Home News Fairmount Park looks for ways to bring in money

Fairmount Park looks for ways to bring in money

Matt Hill of Civic Futures gives a presentation for Generating Future Revenue through Concessions in Fairmount Park during Philadelphia
Parks & Recreation Commition meeting Wednesday July 20.

Fairmount Park, the city’s 9,200-acre park system, is underutilized.

At least, that’s what members of the Philadelphia Parks and Recreation Commission said during a July 20 meeting at the Central branch of the Philadelphia Free Library on Vine Street.

Commissioners presented the results of a yearlong study that looked at generating revenues for the park system through bringing in concession amenities — things like restaurants, bike rentals, paddle boats, a family adventure area with games and golf as well as concerts and other events.

Concessions are “perhaps, the easiest way to generate additional revenues for the park system,” Matt Hill, a principal with Civic Futures and a member of the consulting team that put together the study, told the audience last week.

The study shows a wealth of untapped potential to generate revenue throughout the park system. In fact, there are currently fewer than 20 concessionaires in operation throughout the entire park system.

Through rent or percentage of income, these businesses currently contribute to about 10 to 15 percent of the park system’s total operating budget.

The hope is to raise that figure, as the study found comparable park systems in cities like New York, St. Louis and Minneapolis generate between 35 to 40 percent of their operating budgets.

The $45,000 study — paid for by the Philadelphia Parks and Recreation Commission and the Fairmount Park Conservancy — gathered information from parks representatives from 10 comparable cities across the country.

It also contains a list of the needs of concessionaires and the current hurdles that keep new concessions from coming to the park system.

“In all too many cases, the city was kind of an unfriendly place for a concessionaire,” said Pete Hoskins, a board member of the parks commission. “We want a modern system of amenities in our parks for our citizens to enjoy.”

Of the concerns, concessionaires reported that they need points of entry — simply finding out how to bring their service to the park system — and a need for a concessionaire advocate who could help explain “how and where to get started.”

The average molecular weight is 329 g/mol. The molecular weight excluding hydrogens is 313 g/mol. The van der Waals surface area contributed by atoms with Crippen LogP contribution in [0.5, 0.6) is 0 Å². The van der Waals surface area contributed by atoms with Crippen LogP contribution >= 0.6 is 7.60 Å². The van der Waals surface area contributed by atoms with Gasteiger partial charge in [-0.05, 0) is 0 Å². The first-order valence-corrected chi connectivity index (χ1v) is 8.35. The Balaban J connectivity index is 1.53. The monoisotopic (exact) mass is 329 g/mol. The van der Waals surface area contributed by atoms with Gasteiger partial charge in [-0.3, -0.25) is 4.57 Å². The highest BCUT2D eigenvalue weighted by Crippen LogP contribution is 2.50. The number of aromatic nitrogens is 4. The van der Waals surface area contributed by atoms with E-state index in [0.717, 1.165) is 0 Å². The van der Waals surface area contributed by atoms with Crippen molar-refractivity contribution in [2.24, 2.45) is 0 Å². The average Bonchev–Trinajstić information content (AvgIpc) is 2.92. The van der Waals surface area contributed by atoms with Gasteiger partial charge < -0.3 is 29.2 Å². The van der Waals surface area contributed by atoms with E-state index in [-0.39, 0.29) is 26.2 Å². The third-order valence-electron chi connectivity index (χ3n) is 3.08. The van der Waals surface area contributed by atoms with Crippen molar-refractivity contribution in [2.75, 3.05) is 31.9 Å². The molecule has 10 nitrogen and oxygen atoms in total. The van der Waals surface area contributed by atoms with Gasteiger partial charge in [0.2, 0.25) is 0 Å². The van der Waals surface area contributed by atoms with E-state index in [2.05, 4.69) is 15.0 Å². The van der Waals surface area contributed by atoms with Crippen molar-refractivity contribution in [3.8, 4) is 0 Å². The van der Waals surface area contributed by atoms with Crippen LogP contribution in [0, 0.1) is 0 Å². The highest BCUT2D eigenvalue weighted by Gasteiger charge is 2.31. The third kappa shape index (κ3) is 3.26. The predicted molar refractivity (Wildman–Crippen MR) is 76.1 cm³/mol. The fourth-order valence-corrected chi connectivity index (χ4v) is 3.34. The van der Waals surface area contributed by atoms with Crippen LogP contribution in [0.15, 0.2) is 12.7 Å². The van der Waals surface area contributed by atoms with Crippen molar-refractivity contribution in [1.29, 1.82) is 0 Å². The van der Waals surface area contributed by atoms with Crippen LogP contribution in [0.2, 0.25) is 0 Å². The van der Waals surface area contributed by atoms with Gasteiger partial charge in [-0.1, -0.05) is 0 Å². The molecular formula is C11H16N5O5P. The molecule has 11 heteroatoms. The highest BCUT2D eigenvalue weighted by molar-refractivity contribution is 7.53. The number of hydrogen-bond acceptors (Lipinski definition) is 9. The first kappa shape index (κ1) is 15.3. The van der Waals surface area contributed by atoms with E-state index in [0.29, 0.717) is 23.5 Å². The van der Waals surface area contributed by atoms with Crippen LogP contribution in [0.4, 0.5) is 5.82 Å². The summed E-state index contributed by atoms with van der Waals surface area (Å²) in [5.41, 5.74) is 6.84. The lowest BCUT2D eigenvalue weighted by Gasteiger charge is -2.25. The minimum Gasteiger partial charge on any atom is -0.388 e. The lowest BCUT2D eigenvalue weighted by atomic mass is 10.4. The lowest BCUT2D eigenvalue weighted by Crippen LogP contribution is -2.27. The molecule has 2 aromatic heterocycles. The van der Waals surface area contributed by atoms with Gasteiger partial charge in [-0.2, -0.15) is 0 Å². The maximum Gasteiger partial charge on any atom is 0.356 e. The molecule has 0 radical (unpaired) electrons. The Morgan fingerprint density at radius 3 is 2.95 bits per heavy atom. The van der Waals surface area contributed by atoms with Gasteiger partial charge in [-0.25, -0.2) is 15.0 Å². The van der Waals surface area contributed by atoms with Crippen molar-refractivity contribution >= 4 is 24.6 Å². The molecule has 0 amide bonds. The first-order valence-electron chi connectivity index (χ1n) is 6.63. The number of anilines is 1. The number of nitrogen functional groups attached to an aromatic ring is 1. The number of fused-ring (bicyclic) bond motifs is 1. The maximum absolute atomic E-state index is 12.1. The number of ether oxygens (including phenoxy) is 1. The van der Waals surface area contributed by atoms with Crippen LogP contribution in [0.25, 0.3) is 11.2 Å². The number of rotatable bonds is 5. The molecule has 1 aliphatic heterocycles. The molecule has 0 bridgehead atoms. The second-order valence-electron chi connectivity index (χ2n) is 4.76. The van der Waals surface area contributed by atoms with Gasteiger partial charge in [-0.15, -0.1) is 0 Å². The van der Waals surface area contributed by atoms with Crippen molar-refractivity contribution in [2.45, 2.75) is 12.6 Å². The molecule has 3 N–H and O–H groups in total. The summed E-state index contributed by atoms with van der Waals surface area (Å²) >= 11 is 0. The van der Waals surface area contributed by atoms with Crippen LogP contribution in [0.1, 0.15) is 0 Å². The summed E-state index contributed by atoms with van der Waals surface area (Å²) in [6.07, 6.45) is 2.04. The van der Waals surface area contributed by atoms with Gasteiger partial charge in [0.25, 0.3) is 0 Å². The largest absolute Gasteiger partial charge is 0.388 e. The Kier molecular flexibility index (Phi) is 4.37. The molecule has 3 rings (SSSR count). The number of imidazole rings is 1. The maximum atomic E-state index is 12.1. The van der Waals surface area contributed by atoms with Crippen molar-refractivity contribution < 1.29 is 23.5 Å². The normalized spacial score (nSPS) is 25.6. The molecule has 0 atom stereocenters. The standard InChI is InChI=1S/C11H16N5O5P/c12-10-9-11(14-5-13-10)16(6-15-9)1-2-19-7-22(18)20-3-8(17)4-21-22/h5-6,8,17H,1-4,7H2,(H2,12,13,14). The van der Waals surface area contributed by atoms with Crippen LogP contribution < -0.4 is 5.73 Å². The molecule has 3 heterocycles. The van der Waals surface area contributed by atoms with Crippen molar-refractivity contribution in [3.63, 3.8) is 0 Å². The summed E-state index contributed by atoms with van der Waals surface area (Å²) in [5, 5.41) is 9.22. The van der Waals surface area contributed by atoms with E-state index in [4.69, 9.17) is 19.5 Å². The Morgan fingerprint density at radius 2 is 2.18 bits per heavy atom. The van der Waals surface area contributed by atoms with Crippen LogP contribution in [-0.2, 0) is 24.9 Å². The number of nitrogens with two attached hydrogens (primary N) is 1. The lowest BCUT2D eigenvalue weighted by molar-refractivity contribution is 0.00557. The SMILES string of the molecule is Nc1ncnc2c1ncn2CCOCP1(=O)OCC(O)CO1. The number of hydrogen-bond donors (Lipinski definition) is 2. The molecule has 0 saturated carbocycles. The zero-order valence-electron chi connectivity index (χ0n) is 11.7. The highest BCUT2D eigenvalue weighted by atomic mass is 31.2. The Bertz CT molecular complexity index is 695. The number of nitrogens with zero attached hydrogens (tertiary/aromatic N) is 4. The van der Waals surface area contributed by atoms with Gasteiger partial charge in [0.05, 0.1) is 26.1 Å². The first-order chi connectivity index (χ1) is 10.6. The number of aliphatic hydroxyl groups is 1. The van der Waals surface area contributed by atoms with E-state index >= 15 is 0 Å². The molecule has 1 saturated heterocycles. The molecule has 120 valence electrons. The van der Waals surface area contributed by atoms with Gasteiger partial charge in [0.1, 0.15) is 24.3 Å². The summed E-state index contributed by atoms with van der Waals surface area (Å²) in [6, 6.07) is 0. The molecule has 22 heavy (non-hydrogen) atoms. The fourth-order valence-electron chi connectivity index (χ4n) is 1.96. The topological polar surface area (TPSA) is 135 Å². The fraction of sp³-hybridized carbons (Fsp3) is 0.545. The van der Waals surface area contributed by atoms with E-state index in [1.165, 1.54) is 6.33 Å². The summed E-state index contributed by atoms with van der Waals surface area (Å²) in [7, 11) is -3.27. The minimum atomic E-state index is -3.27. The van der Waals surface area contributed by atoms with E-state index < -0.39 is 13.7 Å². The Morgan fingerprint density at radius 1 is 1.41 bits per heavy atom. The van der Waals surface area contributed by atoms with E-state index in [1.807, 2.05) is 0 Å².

This is something already under way; the parks commission has created a Property and Concession Management Division.

Also, potential concessionaires in the park system found the application process too complicated, with many city departments involved with what could be made a simple licensing process.

“Our idea was ‘how could we get the permitting bodies all in one room at the same time to create a one-stop permitting shop?’” asked Hill.

With this same idea, Hill said, concessionaires also asked for a revamped website to allow for an easier way to secure and apply for permits.

This is still in the works, Robert Allen, a member of the new Property and Concession Management Division, said.

Also, still to be determined is how funds raised through new concessions might be spent. Allen said revenue would go into the city’s general fund, but some sort of provisions would need to be in place to make sure the profits benefited the park.

A bill is currently circulating through City Council, he said, that would see the funds dedicated to the park system.

But, during the meeting, South Philly resident Lamar Reaves suggested the funding be used in communities closest to the large park system. He said this might have an added benefit of keeping the park safer, especially if the added revenues went to area schools or homeless programs.

“If we use that [money] for schools and for homeless shelters in the community, we can keep them [the homeless] out of the park,” he said.

Frances McDonald, a member of the advisory board of Sturgis Park in East Oak Lane, said she liked the idea of bringing in more concessions to create hubs of activity. For too long, she said, areas of Fairmount Park have gone underutilized and have become potentially unsafe.

“This is nice to hear, but without the police and community involvement, this is going to be interesting,” she said. “When I was growing up, we used to go over there to play tennis, and at one point, you’d have to bring your own net in there. Then it got to a point where it got so bad, you didn’t want to go out there at all.”

Nancy Goldberg, chair of the parks commission, agreed, noting that for the rest of this year, the commission will be looking at ways to improve safety throughout the city’s system of parks, playgrounds and recreation centers.

So far, Allen said, it’s too early to determine with certainty exactly what new concessions would be brought to the park system — though, he hinted that a restaurant could be brought to the banks of the reservoir in East Fairmount Park — but he hopes to see a significant increase in concessions throughout the park within the next year or two.

Reporter Hayden Mitman can be reached at 215–354–3124 or hmitman@bsmphilly.com

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